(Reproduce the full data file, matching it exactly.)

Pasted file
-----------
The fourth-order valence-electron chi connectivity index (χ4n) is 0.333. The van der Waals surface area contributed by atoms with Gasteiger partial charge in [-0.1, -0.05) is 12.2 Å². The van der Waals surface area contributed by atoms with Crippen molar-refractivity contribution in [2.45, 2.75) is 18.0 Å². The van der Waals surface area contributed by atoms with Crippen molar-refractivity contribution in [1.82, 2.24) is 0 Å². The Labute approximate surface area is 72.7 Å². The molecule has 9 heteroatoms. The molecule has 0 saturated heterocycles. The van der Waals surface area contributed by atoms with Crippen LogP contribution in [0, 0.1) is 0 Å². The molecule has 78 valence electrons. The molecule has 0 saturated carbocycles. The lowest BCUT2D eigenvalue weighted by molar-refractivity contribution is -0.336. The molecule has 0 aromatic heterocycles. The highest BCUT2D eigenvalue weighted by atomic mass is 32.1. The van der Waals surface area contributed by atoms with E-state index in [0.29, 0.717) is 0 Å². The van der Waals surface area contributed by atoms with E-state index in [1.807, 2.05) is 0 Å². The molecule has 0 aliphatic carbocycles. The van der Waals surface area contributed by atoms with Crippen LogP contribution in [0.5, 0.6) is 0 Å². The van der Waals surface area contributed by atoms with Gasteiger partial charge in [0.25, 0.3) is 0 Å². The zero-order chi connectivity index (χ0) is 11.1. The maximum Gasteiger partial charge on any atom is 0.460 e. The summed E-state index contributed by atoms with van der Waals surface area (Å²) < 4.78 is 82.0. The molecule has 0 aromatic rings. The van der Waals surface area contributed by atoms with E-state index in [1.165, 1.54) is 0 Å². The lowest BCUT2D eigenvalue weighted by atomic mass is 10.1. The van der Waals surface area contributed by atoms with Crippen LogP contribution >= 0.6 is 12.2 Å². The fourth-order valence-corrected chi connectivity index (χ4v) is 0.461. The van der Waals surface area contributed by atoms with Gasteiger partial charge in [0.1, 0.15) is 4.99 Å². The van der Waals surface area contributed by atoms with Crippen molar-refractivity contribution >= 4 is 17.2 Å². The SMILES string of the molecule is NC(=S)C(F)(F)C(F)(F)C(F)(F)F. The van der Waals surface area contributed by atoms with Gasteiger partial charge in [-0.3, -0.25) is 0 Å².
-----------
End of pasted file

The fourth-order valence-electron chi connectivity index (χ4n) is 0.333. The van der Waals surface area contributed by atoms with Gasteiger partial charge in [-0.1, -0.05) is 12.2 Å². The van der Waals surface area contributed by atoms with Crippen molar-refractivity contribution in [2.45, 2.75) is 18.0 Å². The van der Waals surface area contributed by atoms with Crippen molar-refractivity contribution in [1.82, 2.24) is 0 Å². The Labute approximate surface area is 72.7 Å². The molecule has 9 heteroatoms. The molecule has 0 saturated heterocycles. The van der Waals surface area contributed by atoms with Crippen LogP contribution in [0, 0.1) is 0 Å². The molecule has 78 valence electrons. The molecule has 0 saturated carbocycles. The lowest BCUT2D eigenvalue weighted by molar-refractivity contribution is -0.336. The molecule has 0 aromatic heterocycles. The highest BCUT2D eigenvalue weighted by atomic mass is 32.1. The van der Waals surface area contributed by atoms with E-state index in [0.29, 0.717) is 0 Å². The van der Waals surface area contributed by atoms with E-state index in [1.807, 2.05) is 0 Å². The molecule has 0 aliphatic carbocycles. The van der Waals surface area contributed by atoms with Crippen LogP contribution in [0.5, 0.6) is 0 Å². The van der Waals surface area contributed by atoms with Gasteiger partial charge in [0.25, 0.3) is 0 Å². The zero-order chi connectivity index (χ0) is 11.1. The maximum Gasteiger partial charge on any atom is 0.460 e. The summed E-state index contributed by atoms with van der Waals surface area (Å²) < 4.78 is 82.0. The molecule has 0 aromatic rings. The van der Waals surface area contributed by atoms with E-state index in [1.165, 1.54) is 0 Å². The lowest BCUT2D eigenvalue weighted by atomic mass is 10.1. The van der Waals surface area contributed by atoms with Crippen LogP contribution >= 0.6 is 12.2 Å². The fourth-order valence-corrected chi connectivity index (χ4v) is 0.461. The van der Waals surface area contributed by atoms with Gasteiger partial charge in [0.1, 0.15) is 4.99 Å². The van der Waals surface area contributed by atoms with Crippen molar-refractivity contribution >= 4 is 17.2 Å². The SMILES string of the molecule is NC(=S)C(F)(F)C(F)(F)C(F)(F)F. The van der Waals surface area contributed by atoms with Gasteiger partial charge in [-0.3, -0.25) is 0 Å².